My talk will be on the meaning of Songkran. How it’s a time when, traditionally, families come together and respect is given to the elders of the family, to parents, grandparents and to the elderly in general. This is the meaning of Songkran, respect. It’s a time to remember our debt to those who have gone before, to those who have brought us up and cared for us, who have taught us and whose efforts in the past have laid the foundations for the privileges and prosperity and freedoms that we have inherited and should never take for granted. Showing respect too makes for humility and challenges our pride and arrogance. We’re encouraged to bow often, when we enter the Shrine Room, when we leave, and as well as bowing to our senior monks, to place our hands palm to palm when speaking to them. I remind them that the Buddha said that to respect those worthy of respect is a great blessing. And I tell them that Songkran is also a time to spread good wishes for the coming year and the chance too to pick oneself up and to make a fresh start.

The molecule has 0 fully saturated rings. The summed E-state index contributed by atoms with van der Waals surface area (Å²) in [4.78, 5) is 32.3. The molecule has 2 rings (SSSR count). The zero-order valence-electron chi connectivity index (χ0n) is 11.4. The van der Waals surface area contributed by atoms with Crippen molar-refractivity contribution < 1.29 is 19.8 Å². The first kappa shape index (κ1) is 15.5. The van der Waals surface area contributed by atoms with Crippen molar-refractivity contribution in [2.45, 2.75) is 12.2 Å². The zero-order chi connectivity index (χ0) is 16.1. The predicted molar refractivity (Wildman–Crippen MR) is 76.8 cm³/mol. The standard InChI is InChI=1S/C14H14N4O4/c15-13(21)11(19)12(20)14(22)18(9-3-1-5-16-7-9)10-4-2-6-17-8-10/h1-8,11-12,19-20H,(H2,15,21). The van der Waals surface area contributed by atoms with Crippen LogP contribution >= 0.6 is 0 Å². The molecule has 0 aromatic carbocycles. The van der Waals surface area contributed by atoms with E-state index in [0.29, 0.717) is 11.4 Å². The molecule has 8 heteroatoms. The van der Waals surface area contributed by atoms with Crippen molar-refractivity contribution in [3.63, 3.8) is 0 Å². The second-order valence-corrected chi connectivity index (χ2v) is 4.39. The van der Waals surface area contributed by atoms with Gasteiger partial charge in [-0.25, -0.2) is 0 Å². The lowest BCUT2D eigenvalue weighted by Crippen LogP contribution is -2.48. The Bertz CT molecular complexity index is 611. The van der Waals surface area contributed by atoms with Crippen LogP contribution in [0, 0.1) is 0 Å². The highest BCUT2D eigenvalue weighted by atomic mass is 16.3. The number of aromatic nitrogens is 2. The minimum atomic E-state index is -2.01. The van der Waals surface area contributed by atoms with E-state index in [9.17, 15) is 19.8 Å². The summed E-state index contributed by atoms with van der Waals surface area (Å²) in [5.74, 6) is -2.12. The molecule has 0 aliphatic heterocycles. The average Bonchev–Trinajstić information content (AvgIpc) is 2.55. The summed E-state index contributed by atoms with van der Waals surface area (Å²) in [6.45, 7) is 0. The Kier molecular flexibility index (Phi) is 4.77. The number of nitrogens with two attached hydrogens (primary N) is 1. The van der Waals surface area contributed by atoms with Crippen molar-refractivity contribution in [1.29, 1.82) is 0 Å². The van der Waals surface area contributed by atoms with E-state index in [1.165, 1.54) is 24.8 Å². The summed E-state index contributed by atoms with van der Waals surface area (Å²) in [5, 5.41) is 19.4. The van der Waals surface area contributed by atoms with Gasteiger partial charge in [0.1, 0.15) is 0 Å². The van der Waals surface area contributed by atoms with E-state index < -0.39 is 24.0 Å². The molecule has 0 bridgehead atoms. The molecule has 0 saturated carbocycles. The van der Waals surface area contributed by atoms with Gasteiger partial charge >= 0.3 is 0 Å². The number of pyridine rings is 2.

By the time my talk’s over and I’ve chanted the blessing, things will have been set up outside for the bathing ceremony. This is when as a token of respect first the Buddha Image will be bathed and then the hands of the monks, then the elderly will be sprinkled and after that everyone’s fair game, that’s when the fun begins. So, at the large Buddha in the garden I begin by splashing it with water. Then when I’ve taken my seat, the next monk does the same but before he sits, he pours water over my hands. Then the next will do the same and bathe the second monk’s hands as well before sitting. And so it goes on, then the lay people begin, bathing first the Buddha and then each of us, coming down the line, one by one, pouring water over our hands. This is all done with great care, reverently and mindfully. Finally, they turn to each other, sprinkling the elderly and seniors amongst them first and then whoever happens to be nearest, taking pleasure in being together and wishing each other a Happy New Year. But then it’s not long before the fun begins and by the end of the afternoon quite a few are queuing up to change into dry clothes. It’s all very good natured.
That’s how it has been but this year as we know has been different and it remains here still eerily quiet. However, after a dull, cold winter, now with the sun shining, the blossom coming out, the bluebells in flower we can feel refreshed and go forward with a spring in our step and with hope.
May you all be well and happy, may you all be at peace.